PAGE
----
The result is that the NHS is virtually bankrupt. It cannot recruit sufficient staff to meet the ever-increasing demand for health care, the epidemic levels of chronic illness, which, in significant part, have been caused by dangerous drugs and vaccines. It is difficult to get a doctor's appointment, and the NHS is finding it difficult to recruit more doctors. Waiting lists for treatments and operations are growing. Accident and Emergency services throughout the country are at breaking point.

Does homeopathy want to be part of this failure? The NHS does not use homeopathy to any significant degree, so there is little that the homeopathic community is going to lose. Homeopathy has survived throughout the world for over 220 years, and it has done so without the support of national health service schemes.

3. A Declaration for Safe Medicine
Conventional medicine harms patients. Iatrogenic (doctor-induced) disease is rife. In the past many pharmaceutical drugs have been either banned or withdrawn. Today, the drugs and vaccines doctors are using are heavily restricted because of the patient harm they are known to cause. Medical science and the drug regulatory process has completely failed to protect patients from iatrogenic harm.

Homeopathy is safe medicine. Why should it want to be associated with a medical system that has caused illness and disease through its side effects, killed millions, and continues to do so every year. Homeopathy can, and probably should stand on its own, and declare that it is different. Why do we need to work with medics who tell us that any medicine or treatment, to be useful, has to be harmful?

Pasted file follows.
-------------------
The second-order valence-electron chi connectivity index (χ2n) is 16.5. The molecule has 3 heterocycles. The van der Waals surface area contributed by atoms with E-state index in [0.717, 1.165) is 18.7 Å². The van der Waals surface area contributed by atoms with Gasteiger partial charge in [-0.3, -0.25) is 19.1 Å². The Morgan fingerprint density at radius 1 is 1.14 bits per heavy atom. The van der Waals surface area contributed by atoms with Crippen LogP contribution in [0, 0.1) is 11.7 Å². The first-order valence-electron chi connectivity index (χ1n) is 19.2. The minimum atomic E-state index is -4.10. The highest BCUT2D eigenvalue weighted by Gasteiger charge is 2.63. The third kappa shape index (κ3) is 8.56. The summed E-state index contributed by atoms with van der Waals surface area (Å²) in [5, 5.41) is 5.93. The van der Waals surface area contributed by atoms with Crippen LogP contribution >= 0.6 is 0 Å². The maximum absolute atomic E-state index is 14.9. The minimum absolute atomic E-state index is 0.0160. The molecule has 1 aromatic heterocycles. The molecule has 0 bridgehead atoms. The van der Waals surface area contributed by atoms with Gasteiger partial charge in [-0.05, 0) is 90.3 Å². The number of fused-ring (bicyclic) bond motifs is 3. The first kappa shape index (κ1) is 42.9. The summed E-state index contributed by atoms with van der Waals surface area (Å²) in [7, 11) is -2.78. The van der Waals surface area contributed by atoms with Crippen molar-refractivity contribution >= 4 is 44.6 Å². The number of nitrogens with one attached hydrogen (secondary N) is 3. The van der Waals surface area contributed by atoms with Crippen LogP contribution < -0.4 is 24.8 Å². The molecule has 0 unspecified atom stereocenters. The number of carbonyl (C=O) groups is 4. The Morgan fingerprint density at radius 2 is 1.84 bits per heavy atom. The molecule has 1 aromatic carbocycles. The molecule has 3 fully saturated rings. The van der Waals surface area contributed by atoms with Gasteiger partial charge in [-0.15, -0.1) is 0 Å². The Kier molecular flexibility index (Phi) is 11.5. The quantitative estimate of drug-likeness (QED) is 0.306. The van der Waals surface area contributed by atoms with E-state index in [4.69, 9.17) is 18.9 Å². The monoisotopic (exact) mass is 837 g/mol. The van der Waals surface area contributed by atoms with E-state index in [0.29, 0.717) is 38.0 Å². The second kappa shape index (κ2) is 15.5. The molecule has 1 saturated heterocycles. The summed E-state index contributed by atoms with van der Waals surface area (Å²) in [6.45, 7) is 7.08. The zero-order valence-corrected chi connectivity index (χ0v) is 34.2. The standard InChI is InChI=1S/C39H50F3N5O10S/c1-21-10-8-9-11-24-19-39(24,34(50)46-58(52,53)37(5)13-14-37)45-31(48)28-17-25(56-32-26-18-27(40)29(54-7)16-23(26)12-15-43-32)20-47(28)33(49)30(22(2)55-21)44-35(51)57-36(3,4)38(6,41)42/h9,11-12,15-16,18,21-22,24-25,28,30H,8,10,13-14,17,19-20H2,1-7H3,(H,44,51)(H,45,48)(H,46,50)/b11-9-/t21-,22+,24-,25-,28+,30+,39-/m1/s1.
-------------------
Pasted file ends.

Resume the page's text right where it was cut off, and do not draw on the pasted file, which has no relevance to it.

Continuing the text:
4. A Declaration in favour of Effective Medicine
Homeopaths often say that we treat people who are ill, not illness itself. Whilst this is true, we rarely sit back and think about how different we are. For instance, we don't want patients to tell us they have arthritis, we want to know when that arthritis is worse, and when better; whether it is better or worse for exercise; and a whole host of other individual symptoms. Homeopaths don't believe that illness is caused by bacteria and viruses, just why we have become susceptible to them. We don't believe that we have an ability to prevent and cure human illness and disease, but we do know that we have knowledge of, and access to remedies that will help the body heal itself.

Homeopathy is effective medicine because it understands what causes illness that relates to the real, observable world. And through our Materia Medica (knowledge of what symptoms remedies will treat), and over two centuries of clinical experience, we know that they work. And we know that they work because we see them working. We do not create illness and disease with our remedies, we treat them successfully, we cure them. Why do we think that we need to work with a medical system that has overseen such a prodigious increase in illness and disease?

5. A Declaration of Our Existence!
So where on earth are we? Do we exist within the NHS? Only a handful of doctor-homeopaths operate from there. Most homeopaths work independently, in their local communities. So how do we operate within these communities. Do homeopaths have high visibility? Can anyone living there find us easily?